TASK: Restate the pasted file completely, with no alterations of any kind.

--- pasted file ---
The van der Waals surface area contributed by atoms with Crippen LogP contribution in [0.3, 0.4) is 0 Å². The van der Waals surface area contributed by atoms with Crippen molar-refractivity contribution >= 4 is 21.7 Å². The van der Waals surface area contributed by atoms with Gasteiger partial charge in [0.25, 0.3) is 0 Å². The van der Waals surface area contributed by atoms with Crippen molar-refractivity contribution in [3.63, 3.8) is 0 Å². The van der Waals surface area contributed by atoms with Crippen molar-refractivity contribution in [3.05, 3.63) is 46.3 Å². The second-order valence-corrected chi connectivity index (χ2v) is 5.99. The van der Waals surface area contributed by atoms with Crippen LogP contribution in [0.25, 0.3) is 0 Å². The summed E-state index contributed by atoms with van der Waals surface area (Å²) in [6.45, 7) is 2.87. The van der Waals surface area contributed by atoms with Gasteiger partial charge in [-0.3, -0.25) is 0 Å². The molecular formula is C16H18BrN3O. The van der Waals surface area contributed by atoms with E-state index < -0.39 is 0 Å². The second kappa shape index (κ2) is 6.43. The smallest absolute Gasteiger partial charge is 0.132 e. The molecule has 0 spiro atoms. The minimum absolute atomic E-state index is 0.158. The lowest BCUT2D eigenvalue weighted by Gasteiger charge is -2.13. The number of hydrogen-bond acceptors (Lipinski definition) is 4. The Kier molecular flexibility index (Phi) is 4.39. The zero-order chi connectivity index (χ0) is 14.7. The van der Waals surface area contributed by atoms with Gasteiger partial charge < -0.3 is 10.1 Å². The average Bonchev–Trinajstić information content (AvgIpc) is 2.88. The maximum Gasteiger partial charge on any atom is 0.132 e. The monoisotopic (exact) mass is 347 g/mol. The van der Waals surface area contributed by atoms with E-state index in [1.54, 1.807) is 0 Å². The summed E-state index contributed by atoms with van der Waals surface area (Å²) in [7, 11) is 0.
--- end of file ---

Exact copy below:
The van der Waals surface area contributed by atoms with Crippen LogP contribution in [0.3, 0.4) is 0 Å². The van der Waals surface area contributed by atoms with Crippen molar-refractivity contribution >= 4 is 21.7 Å². The van der Waals surface area contributed by atoms with Gasteiger partial charge in [0.25, 0.3) is 0 Å². The van der Waals surface area contributed by atoms with Crippen molar-refractivity contribution in [3.63, 3.8) is 0 Å². The van der Waals surface area contributed by atoms with Crippen molar-refractivity contribution in [3.05, 3.63) is 46.3 Å². The second-order valence-corrected chi connectivity index (χ2v) is 5.99. The van der Waals surface area contributed by atoms with Crippen LogP contribution in [0.25, 0.3) is 0 Å². The summed E-state index contributed by atoms with van der Waals surface area (Å²) in [6.45, 7) is 2.87. The van der Waals surface area contributed by atoms with Gasteiger partial charge in [-0.3, -0.25) is 0 Å². The molecular formula is C16H18BrN3O. The van der Waals surface area contributed by atoms with E-state index < -0.39 is 0 Å². The second kappa shape index (κ2) is 6.43. The smallest absolute Gasteiger partial charge is 0.132 e. The molecule has 0 spiro atoms. The minimum absolute atomic E-state index is 0.158. The lowest BCUT2D eigenvalue weighted by Gasteiger charge is -2.13. The number of hydrogen-bond acceptors (Lipinski definition) is 4. The Kier molecular flexibility index (Phi) is 4.39. The zero-order chi connectivity index (χ0) is 14.7. The van der Waals surface area contributed by atoms with Gasteiger partial charge < -0.3 is 10.1 Å². The average Bonchev–Trinajstić information content (AvgIpc) is 2.88. The maximum Gasteiger partial charge on any atom is 0.132 e. The monoisotopic (exact) mass is 347 g/mol. The van der Waals surface area contributed by atoms with E-state index in [1.54, 1.807) is 0 Å². The summed E-state index contributed by atoms with van der Waals surface area (Å²) in [7, 11) is 0.